Great American Musicals don’t get much greater than Kiss Me, Kate. Cole Porter and Sam & Bella Spewack’s masterpiece debuted on Broadway in 1948 to extraordinary acclaim, amassing rave reviews and winning the first-ever Tony Award® for Best Musical. Quickly solidifying its place as one of the most celebrated works in the musical theatre canon, Kiss Me, Kate would go on to enchant generations of theatergoers and elevate the American musical to new heights.
Kiss Me, Kate pits fiery actors Lilli Vanessi and Fred Graham against each other on the opening night of their latest show – a musical rendition of Shakespeare’s The Taming of the Shrew. Their legendary duel, waged with barbed improvisation and no-holds-barred trickery, gleefully mirrors the conflict between Shrew’s own main characters, Katharina and Petruchio.
But the real origins of Lilli and Fred’s face-off lie in the true story of two of the 20th century’s largest Broadway personalities: Alfred Lunt and Lynn Fontanne. A married couple who appeared in over two dozen plays together over the course of their careers, Lunt and Fontanne made one of their most significant marks on the theatrical landscape with a 1935 production of The Taming of the Shrew. The duo, playing the leading roles, battled each other both on and offstage for the show’s entire run, often blurring the lines between their characters and themselves. The show’s stage manager, fascinated by Lunt and Fontanne’s strange marital dynamic, would later approach Cole Porter and the Spewacks to write a musical based on the two actors.
And the rest is history. Or, rather, made history. On top of eliciting an overwhelming response from critics and audience members alike, Kiss Me, Kate helped reshape the musical form as we know it. For the first time, master composer/lyricist Cole Porter integrated his songs directly into the story of his musical. Whereas in his earlier shows, songs would exist outside of the storyline, Porter devised such timeless Kiss Me, Kate showtunes as “Another Op’nin’, Another Show,” “So In Love,” and “Always True To You In My Fashion” to both advance the plot and stand on their own as hits. Though not the first show to experiment with musical “integration,” Kiss Me, Kate further popularized what would remain the standard form of musical theatre to this day.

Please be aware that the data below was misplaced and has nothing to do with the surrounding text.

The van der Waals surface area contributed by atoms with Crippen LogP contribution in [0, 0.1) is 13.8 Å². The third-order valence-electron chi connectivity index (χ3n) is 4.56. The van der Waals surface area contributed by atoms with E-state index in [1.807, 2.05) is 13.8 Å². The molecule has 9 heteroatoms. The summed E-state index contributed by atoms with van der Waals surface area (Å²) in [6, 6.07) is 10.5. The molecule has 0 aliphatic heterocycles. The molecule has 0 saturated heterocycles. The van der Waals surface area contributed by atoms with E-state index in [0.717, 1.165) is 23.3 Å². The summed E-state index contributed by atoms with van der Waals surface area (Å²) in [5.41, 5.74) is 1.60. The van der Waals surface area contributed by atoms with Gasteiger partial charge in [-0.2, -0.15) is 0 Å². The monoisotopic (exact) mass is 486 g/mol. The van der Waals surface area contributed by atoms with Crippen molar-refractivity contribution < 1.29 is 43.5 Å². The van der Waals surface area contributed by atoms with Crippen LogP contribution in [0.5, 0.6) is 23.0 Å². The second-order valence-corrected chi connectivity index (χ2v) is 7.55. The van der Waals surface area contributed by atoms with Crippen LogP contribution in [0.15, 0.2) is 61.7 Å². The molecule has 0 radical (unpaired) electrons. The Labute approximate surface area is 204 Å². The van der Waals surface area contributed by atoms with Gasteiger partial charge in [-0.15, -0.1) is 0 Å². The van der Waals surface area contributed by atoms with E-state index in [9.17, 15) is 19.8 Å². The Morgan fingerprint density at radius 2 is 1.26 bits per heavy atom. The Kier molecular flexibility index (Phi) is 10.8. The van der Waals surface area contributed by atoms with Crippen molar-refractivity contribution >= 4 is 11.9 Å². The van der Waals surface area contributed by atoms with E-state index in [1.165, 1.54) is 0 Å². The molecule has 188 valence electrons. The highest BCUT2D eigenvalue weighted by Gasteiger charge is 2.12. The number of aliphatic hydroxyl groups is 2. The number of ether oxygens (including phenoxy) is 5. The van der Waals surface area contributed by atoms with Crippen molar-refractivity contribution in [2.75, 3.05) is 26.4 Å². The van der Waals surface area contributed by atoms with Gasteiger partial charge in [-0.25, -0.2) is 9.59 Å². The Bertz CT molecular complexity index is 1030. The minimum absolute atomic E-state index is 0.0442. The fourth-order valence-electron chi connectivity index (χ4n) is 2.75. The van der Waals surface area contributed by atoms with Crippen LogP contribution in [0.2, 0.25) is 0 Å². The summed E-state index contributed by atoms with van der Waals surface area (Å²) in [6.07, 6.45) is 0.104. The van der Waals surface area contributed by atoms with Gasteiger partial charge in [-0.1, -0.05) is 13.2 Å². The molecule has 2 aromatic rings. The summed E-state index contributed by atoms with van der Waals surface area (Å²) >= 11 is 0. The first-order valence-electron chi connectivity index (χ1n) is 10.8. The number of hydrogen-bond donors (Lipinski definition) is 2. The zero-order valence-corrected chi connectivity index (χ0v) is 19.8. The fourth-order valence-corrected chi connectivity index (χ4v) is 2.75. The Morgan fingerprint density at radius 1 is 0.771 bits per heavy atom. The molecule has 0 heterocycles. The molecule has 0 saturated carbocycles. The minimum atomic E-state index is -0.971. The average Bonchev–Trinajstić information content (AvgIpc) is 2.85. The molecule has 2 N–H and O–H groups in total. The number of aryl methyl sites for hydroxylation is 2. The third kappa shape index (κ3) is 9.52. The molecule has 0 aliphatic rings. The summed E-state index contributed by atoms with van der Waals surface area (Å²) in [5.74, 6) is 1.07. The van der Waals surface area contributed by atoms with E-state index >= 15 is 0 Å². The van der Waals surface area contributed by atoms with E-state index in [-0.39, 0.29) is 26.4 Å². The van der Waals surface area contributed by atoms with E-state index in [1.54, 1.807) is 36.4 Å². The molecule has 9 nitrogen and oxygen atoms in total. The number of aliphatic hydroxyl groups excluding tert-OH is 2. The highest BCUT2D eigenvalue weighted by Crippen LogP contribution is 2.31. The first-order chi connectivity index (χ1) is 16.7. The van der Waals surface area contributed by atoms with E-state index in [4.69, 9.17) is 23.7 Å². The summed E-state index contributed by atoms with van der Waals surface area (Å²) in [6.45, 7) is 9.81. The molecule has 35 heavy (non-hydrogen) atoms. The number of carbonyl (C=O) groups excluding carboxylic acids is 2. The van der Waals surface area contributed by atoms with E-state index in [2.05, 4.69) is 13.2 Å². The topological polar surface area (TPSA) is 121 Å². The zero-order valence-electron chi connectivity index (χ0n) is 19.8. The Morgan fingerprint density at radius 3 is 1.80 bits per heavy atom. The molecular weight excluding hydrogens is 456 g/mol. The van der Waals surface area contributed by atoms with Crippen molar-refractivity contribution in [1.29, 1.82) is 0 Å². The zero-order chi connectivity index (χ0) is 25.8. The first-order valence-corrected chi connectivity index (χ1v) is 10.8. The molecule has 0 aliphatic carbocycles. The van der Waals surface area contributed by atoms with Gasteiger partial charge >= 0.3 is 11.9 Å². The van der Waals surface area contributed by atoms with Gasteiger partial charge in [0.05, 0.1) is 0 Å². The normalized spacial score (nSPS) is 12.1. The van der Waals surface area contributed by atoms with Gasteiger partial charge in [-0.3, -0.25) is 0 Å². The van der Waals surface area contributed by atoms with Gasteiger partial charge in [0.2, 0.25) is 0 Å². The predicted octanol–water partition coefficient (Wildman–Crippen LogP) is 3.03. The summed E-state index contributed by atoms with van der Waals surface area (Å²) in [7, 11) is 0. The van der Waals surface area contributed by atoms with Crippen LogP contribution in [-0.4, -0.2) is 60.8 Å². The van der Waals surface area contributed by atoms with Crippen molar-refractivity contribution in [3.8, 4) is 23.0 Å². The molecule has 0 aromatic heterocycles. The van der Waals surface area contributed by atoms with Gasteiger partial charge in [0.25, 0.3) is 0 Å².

Kiss Me, Kate’s great influence on the theatre of our past is undeniable. Now, where can it fit in our future? For all its musical and dramatic innovation, Kiss Me, Kate – like any classic work – will always be a product of its time, and the gender politics that it dramatizes may not always agree with those of today. But it is exactly the work of a revival to contend with this dissonance by presenting the truth of our past alongside the perspective of our present.
And the phenomenal team behind this production of Kiss Me, Kate has done just that. Directed by Roundabout’s own Associate Artistic Director Scott Ellis, choreographed by Warren Carlyle, and starring the incomparable Kelli O’Hara, Will Chase, and Corbin Bleu, Kiss Me, Kate emerges both magical and mindful, timeless and transcendent. And as the fourth Roundabout collaboration between Scott Ellis and Warren Carlyle, it showcases the kind of enduring artistic partnerships that make me happiest to see flourish on our stages. I cannot wait for you to see this incredible production of Kiss Me, Kate, revitalized for 2019 with all the mesmerizing power of its 1948 premiere.
As always, I am eager to hear your thoughts on our season, so please continue to email me at ArtisticOffice@roundabouttheatre.org with your reactions. I can’t tell you how greatly I value your feedback.
I look forward to seeing you at the theatre!